Obviously, pushing for increased trade with a country like China will bring direct benefits, not least of which, as it was highlighted on several occasions, is the fact that developed countries have saturated markets and the EU and the US are increasingly dependent on China for carcase valuation.

It was no surprise then that China, host of this Congress on “Balanced Development of Global Meat Production and Trade”, should be the centre of attention. Because of its increasing share in the world’s meat demand, China is set to becoming a major influencer in the global meat market. China’s meat demand already represents about 40 per cent of overall global demand and will keep rising due to its growing middle class, urbanisation and changing eating habits.

But the Chinese meat industry cannot currently guarantee supply, in particular for beef and sheep meat. Cattle and sheep herds are declining in China, as significant restructuring is taking place and in the recent years the country has been increasingly dependent on imports. Many Chinese delegates therefore highlighted the importance of international trade, not only to meet the growing meat demand but also to address the declining breeding stock. They advocated throughout the Congress for an increased international cooperation, in particular for assistance on food safety standards, a major concern in China – and asked that their country increases its level of openness and tackles barriers to trade.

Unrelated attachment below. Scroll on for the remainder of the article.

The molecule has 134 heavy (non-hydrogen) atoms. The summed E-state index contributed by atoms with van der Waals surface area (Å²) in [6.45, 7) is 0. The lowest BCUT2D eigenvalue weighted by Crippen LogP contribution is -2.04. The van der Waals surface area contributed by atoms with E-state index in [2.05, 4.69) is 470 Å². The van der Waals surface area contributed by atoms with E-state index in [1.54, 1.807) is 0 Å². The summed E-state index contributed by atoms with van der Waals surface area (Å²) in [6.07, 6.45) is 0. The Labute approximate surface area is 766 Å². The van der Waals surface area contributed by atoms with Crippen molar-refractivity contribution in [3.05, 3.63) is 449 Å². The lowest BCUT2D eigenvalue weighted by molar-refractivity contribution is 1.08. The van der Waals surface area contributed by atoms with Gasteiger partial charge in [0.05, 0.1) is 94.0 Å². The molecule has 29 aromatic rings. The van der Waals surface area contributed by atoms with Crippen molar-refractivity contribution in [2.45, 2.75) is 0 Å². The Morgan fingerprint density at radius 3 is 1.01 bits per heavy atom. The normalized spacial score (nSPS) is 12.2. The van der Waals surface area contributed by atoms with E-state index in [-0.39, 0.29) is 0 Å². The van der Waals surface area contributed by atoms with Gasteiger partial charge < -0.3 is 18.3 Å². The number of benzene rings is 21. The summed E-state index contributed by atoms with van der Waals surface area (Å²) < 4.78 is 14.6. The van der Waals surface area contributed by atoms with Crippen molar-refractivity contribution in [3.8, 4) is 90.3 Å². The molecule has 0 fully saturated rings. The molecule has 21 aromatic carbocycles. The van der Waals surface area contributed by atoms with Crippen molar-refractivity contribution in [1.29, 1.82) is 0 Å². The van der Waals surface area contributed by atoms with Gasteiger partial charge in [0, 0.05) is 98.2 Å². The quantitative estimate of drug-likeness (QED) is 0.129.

Closing the last session of the Congress, Neil Fraser, chair of the FAO-led Global Agenda for Sustainable Livestock initiative, picked up on the discussions on international trade and cooperation. With the diversity of production systems around the world, he concluded, there is no single answer to sustainability in the livestock sector but a need for collective, global action.

Wednesday, 9 July 2014

Technology on farms

It may be one of the oldest and last-standing manual industries, but farming is embracing modern technology to find evermore inventive ways to assist both farmers and consumers.

This week, Morrisons and Tescos were the latest supermarkets to launch high-tech initiatives, joining the likes of McDonalds, the NFU and of course EBLEX.  Morrisons became the latest in line to offer a mobile app for beef cattle farmers to help them with livestock management, with a feature enabling users to register cattle births, deaths and movements.  Farmers that supply beef to Morrisons can also use the app to automatically generate the Food Chain Information Declaration required by all farmers sending livestock to slaughter.